STEVE INSKEEP, host:
It's MORNING EDITION from NPR News. Good morning, I'm Steve Inskeep.
Today in Your Health, good food in a place you might not expect to find it. No offense to those who runs school cafeterias, but many of us expect to find reheated chicken strips and warmed-over French fries as the standard fare. But as some who run school cafeterias know, many are trying to change.
NPR's Jane Greenhalgh visited an elementary school in Portland Oregon where a school chef cooks all the food from scratch.
JANE GREENHALGH: The effort to bring healthy, and nutritious, and tasty food to Abernathy Elementary really starts here in the school's vegetable garden. And I have Kimbell(ph) and Divina(ph) and Bella(ph) here to show us around. What grade are you in?
KIMBELL (Third Grade Student): Third.
DIVINA (Third Grade Student): Third.
BELLA (Third Grade Student): Third.
Unidentified Child#1: We've got carrot right here.
Unidentified Child#2: I think these are ready -
Unidentified Child#1: Radishes and then that fresh chard right there.
GREENHALGH: Do you like working in the garden, planting and harvesting in your garden?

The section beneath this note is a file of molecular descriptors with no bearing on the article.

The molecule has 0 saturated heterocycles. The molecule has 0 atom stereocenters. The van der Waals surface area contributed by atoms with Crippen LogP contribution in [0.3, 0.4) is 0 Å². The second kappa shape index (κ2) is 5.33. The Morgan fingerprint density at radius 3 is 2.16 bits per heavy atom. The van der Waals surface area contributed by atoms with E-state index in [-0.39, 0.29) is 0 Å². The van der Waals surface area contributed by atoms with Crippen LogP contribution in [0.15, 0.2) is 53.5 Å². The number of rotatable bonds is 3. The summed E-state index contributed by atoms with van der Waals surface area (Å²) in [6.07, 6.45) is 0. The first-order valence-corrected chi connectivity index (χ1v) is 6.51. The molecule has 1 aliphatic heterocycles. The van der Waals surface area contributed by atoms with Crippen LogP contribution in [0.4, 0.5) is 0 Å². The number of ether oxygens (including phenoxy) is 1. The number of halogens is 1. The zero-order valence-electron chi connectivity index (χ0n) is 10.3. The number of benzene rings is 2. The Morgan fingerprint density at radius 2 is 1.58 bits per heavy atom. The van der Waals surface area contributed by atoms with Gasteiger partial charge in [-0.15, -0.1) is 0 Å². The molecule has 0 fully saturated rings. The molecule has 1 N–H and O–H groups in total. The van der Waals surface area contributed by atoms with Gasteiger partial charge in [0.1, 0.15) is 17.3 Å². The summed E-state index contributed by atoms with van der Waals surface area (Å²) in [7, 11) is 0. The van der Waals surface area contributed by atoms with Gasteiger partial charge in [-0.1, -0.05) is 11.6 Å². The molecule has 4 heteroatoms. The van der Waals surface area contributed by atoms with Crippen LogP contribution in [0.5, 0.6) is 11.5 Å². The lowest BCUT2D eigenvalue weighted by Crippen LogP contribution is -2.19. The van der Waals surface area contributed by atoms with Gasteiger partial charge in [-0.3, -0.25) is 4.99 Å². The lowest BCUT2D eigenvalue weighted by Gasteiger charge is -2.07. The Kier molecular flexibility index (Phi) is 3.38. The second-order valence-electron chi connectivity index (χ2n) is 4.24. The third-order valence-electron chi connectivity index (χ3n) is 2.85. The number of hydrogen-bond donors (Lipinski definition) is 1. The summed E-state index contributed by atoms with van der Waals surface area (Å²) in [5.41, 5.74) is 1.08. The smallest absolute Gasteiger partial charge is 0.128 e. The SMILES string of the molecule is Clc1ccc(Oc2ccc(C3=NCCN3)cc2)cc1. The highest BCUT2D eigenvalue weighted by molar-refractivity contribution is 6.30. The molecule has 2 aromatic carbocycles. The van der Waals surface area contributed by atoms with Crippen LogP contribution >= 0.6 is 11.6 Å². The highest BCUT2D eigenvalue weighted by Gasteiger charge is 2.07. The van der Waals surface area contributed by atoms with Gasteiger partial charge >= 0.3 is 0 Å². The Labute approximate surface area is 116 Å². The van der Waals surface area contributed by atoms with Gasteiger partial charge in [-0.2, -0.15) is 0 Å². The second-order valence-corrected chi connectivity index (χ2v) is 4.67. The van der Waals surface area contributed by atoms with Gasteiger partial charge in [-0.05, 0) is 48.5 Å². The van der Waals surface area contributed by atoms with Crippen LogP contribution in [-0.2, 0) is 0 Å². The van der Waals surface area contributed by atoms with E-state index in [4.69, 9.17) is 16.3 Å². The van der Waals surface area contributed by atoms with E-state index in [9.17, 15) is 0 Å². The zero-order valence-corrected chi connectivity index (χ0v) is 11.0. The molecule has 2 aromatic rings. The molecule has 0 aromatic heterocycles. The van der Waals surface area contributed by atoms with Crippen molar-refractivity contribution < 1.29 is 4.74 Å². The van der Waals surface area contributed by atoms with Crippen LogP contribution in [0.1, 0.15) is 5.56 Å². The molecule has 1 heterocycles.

Unidentified Child#1: Yeah, it's fun.
Unidentified Child#2: We got to pick the stuff from the garden that we've grown.
Unidentified Child#3: And then after we pick it, we get to cook it into some dish and then we get to try it.
GREENHALGH: And does this make you want to eat it more?
GREENHALGH: That's a good answer because everything in this special program - in the garden, in the classroom and in the kitchen - is designed to get these children a better appreciation for food. The man who cooks it is the school chef James Fowler. Let's go find him.
Mr. JAMES FOWLER (Chef, Abernathy Elementary): Hello. You caught me just in time to mince some garlic.
GREENHALGH: And what are you cooking for lunch today?
Mr. FOWLER: See, we're going to have pumpkin and sage risotto.
GREENHALGH: Pumpkin and sage risotto, that sounds like a great Thanksgiving dish, but not a typical school lunch.
Mr. FOWLER: Not necessarily, but we're trying to change typical school lunch.
(Soundbite of slicing)
GREENHALGH: What's the recipe?